Question- "I have a 12-year-old son who is involved in hockey year-round. I am concerned my husband is pushing him too hard but he says in order to stay in the game with his peers he has to be doing something hockey related year-round. My son has started lying, saying he has done stick handling or has shot pucks when he really hasn't. I'm stuck in the middle trying to referee peace. What is too much hockey? My son only has a week off of some sort of hockey related activity, at best, every 3-4 months."
Feeling like your child will be left behind in school, sports and any other activities is always a concern for parents. So what happens in response? We do more and our children end up hating the activity or fighting with the parent. We have all heard the saying, “More is not always better.” When parents begin taking their child to private lessons for hockey, summer stickhandling, entering the local league for more games, and flying to Boston for the biggest best tournament over Thanksgiving, it becomes too much for everyone. There may be a time and place for all of this, but in the development of a hockey player at 12U, too much hockey may prove detrimental to development. Even NHL players take the summer off to allow their bodies and minds to become refreshed.
Think of the garden you may have planted last summer in the hope of that award-winning tomato. When the seed was placed in the soil, just the right amount of sun and water was needed in the beginning for growth. If all of a sudden your seed received too much sun and not enough rain, the plant does not reach its genetic potential. The same principles need to be applied for our youth hockey players based off of sports science and long term athlete development principles.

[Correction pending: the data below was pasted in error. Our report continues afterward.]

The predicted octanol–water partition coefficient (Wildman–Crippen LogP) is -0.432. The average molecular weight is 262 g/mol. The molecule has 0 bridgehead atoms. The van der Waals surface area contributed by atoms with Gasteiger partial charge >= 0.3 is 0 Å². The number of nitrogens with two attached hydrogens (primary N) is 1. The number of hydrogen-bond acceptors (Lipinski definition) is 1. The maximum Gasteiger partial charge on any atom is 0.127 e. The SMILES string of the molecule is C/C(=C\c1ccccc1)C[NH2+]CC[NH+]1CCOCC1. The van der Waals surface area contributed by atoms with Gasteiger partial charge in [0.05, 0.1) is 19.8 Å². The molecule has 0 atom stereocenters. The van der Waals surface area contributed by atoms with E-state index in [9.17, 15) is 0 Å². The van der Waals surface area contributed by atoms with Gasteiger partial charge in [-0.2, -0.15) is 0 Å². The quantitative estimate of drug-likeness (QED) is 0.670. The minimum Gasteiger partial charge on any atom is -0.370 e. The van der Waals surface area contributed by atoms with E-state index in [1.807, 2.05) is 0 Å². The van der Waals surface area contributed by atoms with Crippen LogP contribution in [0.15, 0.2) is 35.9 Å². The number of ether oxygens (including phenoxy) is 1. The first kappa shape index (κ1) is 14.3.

One of the first things to remember is that a better athlete makes a better hockey player in the long run. Hockey is a late specialization sport with many of our top players not being identified until they are 18 or older, unlike some other sports. Therefore, at 12U a player should take a break from playing hockey and participate in two or three other sports to help build athleticism. Different sports help keep hockey fun, while also focusing on muscle movements - translating into more speed, agility and strength once the player gets back on the ice.
However, once the season starts, a player at the 12U level is in the “golden age of skill development” and should be concentrating heavily on acquiring skills such as skating, puck-handling, and shooting. Having a carpenter show up to build a new deck without a saw, hammer or nails would make for a tough task. So for a hockey player to continue progressing they should make sure the proper tools for the game are being mastered while still having fun.
The hockey season should last about seven months with a three-to-one practice-to-game ratio. It’s important to make sure players are not over competing while focusing on the essential skills needed. One of the common problems at this age group is that teams start to focus heavily on games and winning while neglecting the key practice habits and skills crucial during this key window of trainability. More practices lead to better games; however, it must be kept in mind that there needs to a different focus OUTSIDE of hockey season – i.e., play other sports and build athleticism.
In the end hockey is a game that should be fun for our players, and without that, they will not be motivated to keep climbing the ladder of development. Remember to: Let them PLAY. Let them HAVE FUN. Let them FAIL. Let them LEARN. Let them SUCCEED. Let them BE KIDS.